June 17 (Bloomberg) -- While broad support from money managers is nice, the backing of Japan’s biggest pension fund for new investor guidelines is the reason they will succeed, according to Fidelity Worldwide Investment.
Almost 130 institutions have adopted the country’s stewardship code, the Financial Services Agency said on June 10. They are estimated to own more than $860 billion in Japanese stocks, about one-fifth of all shares. For Hiroki Sampei, director of research at Fidelity Worldwide Investment in Tokyo, the Government Pension Investment Fund’s enthusiasm bodes even better for the principles’ success. GPIF, with 22.1 trillion yen ($217 billion) in local equities, signed up for the code in May.
“It’s not about the numbers, it’s about whether the key players properly engage with companies,” Sampei said in an interview in Tokyo on June 12. GPIF’s support “will have a big impact,” he said.
Prime Minister Shinzo Abe is pushing investors to demand higher returns and better use of capital at Japan’s cash-hoarding companies as the nation exits 15 years of deflation. The stewardship code completed in February enlists asset managers, some of which traditionally took a hands-off investing approach, to engage more with firms and suggest ways to improve.
As GPIF is prohibited from buying stocks directly, the principles will apply to its external managers of Japanese shares. Those include Fidelity Worldwide Investment, which has signed up for the code independently.
“Fulfilling our stewardship responsibilities will contribute to the value and sustainable growth of companies and play a role in increasing our investment returns over the medium to long term,” GPIF spokesman Tomoyuki Hirao said by phone on June 12. “This will benefit people covered by the pension program.”
Institutions will be hired and existing ones evaluated based partly on their adherence to the code, the world’s biggest pension fund said. GPIF will meet with the managers to find out how they are fulfilling their duties as responsible investors.
“GPIF’s stewardship policy is really good,” Sampei said, noting that it will influence other pension managers to follow suit. “It will be one key to the code’s success.”
The stewardship guidelines and GPIF’s focus on improving accountability are both part of Abe’s efforts to make more aggressive use of Japan’s wealth to foster a sustained economic recovery. Other initiatives include tougher corporate governance standards and the creation of a stock index to direct investors toward companies with high return on equity.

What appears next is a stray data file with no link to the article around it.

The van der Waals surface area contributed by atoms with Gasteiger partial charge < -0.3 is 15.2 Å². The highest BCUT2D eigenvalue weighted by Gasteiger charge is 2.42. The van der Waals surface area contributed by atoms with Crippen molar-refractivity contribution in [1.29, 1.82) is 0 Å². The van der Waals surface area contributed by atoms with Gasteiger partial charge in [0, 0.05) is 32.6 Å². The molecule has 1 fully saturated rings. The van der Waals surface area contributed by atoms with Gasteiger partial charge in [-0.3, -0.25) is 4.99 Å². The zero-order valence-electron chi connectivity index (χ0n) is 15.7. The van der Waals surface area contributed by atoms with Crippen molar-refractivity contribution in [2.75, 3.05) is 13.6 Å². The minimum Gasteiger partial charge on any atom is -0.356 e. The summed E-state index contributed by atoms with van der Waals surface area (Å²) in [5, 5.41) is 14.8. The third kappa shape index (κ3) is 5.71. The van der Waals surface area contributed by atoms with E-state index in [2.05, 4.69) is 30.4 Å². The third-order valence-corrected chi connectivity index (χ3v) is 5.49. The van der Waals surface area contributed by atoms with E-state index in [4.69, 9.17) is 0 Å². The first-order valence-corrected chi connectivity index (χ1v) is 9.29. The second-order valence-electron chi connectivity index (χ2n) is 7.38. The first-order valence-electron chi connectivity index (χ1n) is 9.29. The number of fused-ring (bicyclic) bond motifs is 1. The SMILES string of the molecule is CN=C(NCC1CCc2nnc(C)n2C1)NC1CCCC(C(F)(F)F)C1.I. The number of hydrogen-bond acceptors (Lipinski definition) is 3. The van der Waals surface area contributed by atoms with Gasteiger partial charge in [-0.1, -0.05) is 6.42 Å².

Japanese companies have tended to see money provided by investors as their own, according to Sampei. Asset managers such as insurers have held shares to cement relationships with companies to which they sell products, so have been reluctant to press firms to improve, he said.
On June 10, the FSA, which created the program, published a list of 127 institutions that signed up. They include six trust banks, 86 asset managers, 12 pension funds, 19 insurance companies and four service providers. Goldman Sachs Group Inc. estimates that they hold about 88 trillion yen in Japanese shares. That’s about 19 percent of the market, according to data compiled by Bloomberg.
“We believe this new code will begin to force domestic investors who have belonged to the ‘silent majority’ to start engaging with company managements,” Goldman Sachs strategists led by Kathy Matsui wrote in a note last week.
Japan’s Topix index rose 0.3 percent today to 1,238.20 at the close in Tokyo. The measure slid 4.9 percent this year.
Sampei said the stewardship program will be effective even though it isn’t legally binding, as managers will have to explain their activities to their investors. Still, he also said he was surprised at the number of managers that adopted it and cited a herd mentality as part of the reason.
“Some 127 investors signed up in Japan, compared with 70 that adopted the U.K. code in its first year,” Sampei said. “That’s a pretty overwhelming number. This, in a way, is a bad point of Japanese people. If those beside them put up their hands, they tend to copy them and do the same. When I saw the numbers, I did question whether all will be able to do this properly.”
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